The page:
Secret Lives Between the Pages

If you subscribe to the Between Naps on the Porch newsletter, Postcards from the Porch, you know I always highlight a couple of books I’m reading that week at the end of each newsletter.  Sometimes the books are recent finds, other times they are books I’ve had for a years and have pulled back off the shelf to enjoy again.

A few months ago I ordered the book, Forgotten Bookmarks, a book Amazon recommended to me based on my previous purchases.  You may remember seeing it in a newsletter since it’s one of those books I like to revisit from time to time.  I love books, love everything about them.  I love the way they feel, love turning the pages but most of all I love the people and places I meet between those pages.

Forgotten Bookmarks

Forgotten Bookmarks is such a neat concept, a great idea for a book.  The author, Michael Popek grew up in the world of books.  His parents were booksellers, selling books online and eventually opening their own brick and mortar store.  After time spent away at college, Michael returned back home to help with the family business.

After becoming the manager for his family’s brick and mortar store, Michael states in the book, “My most important task as manager was buying and sorting books.  This particular task had quite a learning curve, but I was happy to dive into the mountain of unsorted books to see what I could find.  What I found is that I love the the fact that I could come across nearly anything: a moldy copy of Ulysses, a Victorian-era scrapbook filled with trade cards, a first edition of Steinbeck.  This treasure hunt still remains my favorite part of bookselling and led directly to my fascination with forgotten bookmarks.”  (You’ll find Michael Popek’s online site here: Forgotten Bookmarks)

Forgotten Bookmarks

In his book, Forgotten Bookmarks, Michael shares some of the fascinating treasures he’s found left behind in books over the years.  You won’t believe some of the things he found, some were romantic, some were scary, some were illegal!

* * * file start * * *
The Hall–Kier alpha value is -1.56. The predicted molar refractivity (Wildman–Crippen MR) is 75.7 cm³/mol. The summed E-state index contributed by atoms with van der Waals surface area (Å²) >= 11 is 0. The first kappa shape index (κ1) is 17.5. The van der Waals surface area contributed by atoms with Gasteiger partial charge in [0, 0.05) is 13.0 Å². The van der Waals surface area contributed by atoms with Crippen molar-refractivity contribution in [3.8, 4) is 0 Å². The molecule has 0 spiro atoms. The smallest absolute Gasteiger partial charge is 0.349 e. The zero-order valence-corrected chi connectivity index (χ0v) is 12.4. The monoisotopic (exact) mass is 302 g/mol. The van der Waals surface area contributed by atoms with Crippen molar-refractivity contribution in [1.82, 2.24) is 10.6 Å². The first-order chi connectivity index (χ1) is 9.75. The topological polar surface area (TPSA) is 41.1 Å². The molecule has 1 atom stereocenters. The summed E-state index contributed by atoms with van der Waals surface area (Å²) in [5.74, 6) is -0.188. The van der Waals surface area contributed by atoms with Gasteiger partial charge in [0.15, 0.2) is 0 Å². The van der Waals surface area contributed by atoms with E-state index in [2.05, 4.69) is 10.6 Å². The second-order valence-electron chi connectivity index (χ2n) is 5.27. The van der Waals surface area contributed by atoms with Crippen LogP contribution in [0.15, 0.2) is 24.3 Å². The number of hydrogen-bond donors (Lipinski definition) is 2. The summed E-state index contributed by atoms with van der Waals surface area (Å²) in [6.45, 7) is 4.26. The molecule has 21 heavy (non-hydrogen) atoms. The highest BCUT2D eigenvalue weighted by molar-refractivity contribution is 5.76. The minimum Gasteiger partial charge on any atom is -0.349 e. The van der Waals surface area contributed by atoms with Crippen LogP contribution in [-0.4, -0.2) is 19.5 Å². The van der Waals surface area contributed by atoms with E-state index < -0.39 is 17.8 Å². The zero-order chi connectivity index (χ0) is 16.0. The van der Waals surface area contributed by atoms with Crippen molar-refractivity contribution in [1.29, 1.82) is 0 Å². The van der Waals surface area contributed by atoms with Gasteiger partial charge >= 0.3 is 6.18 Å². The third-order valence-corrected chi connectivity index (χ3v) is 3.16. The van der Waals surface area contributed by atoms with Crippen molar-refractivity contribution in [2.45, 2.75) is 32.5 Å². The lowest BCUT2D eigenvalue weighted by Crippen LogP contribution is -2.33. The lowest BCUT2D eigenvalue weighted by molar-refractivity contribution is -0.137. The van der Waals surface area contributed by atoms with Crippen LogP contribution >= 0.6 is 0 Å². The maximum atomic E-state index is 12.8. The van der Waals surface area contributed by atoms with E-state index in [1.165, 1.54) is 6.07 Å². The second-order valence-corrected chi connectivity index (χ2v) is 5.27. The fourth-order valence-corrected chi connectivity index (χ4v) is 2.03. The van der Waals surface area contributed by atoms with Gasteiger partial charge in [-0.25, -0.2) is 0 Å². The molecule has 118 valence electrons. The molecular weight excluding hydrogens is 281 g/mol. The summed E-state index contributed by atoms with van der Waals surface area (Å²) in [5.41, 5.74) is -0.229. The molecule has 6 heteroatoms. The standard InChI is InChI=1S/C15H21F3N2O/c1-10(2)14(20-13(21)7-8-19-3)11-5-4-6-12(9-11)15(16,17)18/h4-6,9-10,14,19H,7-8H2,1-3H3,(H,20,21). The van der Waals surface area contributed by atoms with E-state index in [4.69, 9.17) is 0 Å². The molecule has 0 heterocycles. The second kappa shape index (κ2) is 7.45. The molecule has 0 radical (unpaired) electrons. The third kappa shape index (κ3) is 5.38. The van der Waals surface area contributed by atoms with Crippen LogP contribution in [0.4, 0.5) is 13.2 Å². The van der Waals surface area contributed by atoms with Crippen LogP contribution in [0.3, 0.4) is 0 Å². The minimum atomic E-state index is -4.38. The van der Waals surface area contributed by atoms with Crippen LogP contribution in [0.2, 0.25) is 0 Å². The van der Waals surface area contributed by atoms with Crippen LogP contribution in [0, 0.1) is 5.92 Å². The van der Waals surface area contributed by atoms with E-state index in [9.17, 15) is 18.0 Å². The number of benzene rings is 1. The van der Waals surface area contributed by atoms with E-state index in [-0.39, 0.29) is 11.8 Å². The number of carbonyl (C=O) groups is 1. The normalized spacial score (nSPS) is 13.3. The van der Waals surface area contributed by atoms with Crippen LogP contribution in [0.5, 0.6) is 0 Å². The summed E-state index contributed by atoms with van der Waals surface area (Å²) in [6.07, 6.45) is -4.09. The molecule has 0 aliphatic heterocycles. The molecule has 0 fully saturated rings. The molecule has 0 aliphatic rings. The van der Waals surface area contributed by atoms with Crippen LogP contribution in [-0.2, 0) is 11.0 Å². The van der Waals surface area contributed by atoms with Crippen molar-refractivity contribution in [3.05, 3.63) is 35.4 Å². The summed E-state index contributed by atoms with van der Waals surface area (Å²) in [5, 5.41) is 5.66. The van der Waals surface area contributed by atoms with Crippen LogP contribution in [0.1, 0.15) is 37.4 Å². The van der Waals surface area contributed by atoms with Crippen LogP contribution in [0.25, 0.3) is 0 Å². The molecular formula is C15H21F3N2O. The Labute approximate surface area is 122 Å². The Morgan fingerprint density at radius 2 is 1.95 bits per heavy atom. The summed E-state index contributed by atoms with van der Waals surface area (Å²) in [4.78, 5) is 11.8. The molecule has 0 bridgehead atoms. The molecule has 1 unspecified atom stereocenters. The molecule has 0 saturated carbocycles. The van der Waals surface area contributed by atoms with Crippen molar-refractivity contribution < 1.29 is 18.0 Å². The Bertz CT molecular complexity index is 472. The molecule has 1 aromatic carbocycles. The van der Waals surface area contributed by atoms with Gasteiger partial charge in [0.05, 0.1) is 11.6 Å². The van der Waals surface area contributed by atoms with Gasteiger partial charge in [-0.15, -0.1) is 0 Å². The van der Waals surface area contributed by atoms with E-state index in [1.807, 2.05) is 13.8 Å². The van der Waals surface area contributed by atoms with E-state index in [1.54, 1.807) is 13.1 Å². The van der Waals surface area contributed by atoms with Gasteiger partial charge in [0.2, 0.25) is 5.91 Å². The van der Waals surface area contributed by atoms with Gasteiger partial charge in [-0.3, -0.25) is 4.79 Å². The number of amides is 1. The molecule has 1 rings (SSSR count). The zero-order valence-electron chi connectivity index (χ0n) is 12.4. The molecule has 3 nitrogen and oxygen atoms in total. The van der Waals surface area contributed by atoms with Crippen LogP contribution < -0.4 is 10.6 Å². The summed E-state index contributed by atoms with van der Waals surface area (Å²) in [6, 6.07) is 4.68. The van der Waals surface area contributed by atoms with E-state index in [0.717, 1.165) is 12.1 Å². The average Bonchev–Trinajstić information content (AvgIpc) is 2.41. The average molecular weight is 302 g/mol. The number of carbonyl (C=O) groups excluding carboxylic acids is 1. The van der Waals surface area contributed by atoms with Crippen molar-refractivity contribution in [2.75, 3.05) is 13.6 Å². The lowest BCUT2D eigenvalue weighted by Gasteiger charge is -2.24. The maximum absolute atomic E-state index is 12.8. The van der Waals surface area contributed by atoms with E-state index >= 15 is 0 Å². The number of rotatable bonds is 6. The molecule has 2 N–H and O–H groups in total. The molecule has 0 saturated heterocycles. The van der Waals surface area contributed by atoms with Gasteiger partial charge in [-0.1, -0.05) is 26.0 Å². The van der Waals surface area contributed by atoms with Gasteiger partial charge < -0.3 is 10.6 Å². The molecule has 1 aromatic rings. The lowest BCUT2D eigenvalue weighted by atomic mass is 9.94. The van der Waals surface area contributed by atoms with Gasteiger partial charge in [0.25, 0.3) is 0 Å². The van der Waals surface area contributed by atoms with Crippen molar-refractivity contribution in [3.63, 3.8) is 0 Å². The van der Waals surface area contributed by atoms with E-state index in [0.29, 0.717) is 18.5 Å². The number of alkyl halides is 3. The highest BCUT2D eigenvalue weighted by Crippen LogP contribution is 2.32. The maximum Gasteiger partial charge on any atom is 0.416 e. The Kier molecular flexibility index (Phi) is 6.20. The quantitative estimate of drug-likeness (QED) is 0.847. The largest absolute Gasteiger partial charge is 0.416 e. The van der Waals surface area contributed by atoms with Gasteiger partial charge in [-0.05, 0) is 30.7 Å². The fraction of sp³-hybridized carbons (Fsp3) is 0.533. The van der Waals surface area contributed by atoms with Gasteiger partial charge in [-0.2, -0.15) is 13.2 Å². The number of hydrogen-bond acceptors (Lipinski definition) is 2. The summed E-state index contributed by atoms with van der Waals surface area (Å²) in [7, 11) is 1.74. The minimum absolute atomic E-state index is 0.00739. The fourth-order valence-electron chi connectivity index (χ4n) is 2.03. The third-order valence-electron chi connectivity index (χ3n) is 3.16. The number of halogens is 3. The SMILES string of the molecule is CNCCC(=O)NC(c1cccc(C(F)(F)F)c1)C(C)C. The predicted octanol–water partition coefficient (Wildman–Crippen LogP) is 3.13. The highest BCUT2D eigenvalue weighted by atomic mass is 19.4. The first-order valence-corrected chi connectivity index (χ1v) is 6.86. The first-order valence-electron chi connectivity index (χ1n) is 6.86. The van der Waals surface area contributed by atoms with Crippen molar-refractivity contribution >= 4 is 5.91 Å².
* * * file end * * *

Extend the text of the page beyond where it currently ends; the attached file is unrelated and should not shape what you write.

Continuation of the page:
Recently, I had my own experience with forgotten bookmarks.  Here’s how it all started, my recent journey into the secret lives found between the pages.

Knowing one of my fave designers, Mario Buatta was greatly influenced by the English decorator, John Fowler, I took a look on Amazon to see if I could find the book Mario mentioned in the video embedded in this previous post:  Mario Buatta: Fifty Years of American Interior Decoration.  I found a book I was pretty sure was the one he had mentioned. Once it arrived I knew it was the right book because the end papers were covered with the fabric pattern he had mentioned in the video.

Beautiful Chintz John Fowler

Most of the books I buy on Amazon are used.  I always look for those listed in “Like New” or “Very Good” condition with great seller feedback.  The book, John Fowler, Prince of Decorators, per the sticker inside the front flap, was originally priced at $65.  If you buy it new from Amazon right now, it is currently listed at $50.09.  I found a copy listed in “very good” condition for just $7.90.  Yay!

John Fowler, Prince of Decorators


When the book arrived last week, I couldn’t wait to read it.  When I opened it, I was surprised to find it filled with quite a few “forgotten bookmarks.”  I loved the little glimpse I got into the life of the previous owner of my book and I couldn’t resist sharing it with you.

In this post, I’ve included six of the “forgotten bookmarks” I found inside.  It is amazing how much you can learn about a person by reading through their “to do” list.  I felt a kindred spirit with my book’s previous owner because we enjoy so many of the same things and some days my to-do list looks very similar.  I start out with good intentions but don’t always get to those less-desirable chores.  πŸ™‚

I wonder what “seal beans” meant?  Do you think she has one of those “seal-a-meal” thingies and maybe she bought a bunch of fresh beans to put up for later?  Did you ever have one of those?  My sister and I both did and I did use it for several years.

List 1
Okay, we already know we would like this person if we met her because she likes to hit the garage sales and is a bit of a DIYer.  She’s also a stickler for doing things correctly since there’s a trip to the library planned to make sure she hangs the blinds correctly.  I wonder if this list was made before we all started looking everything up online.  Nowadays, you could probably find directions right online for hanging blinds.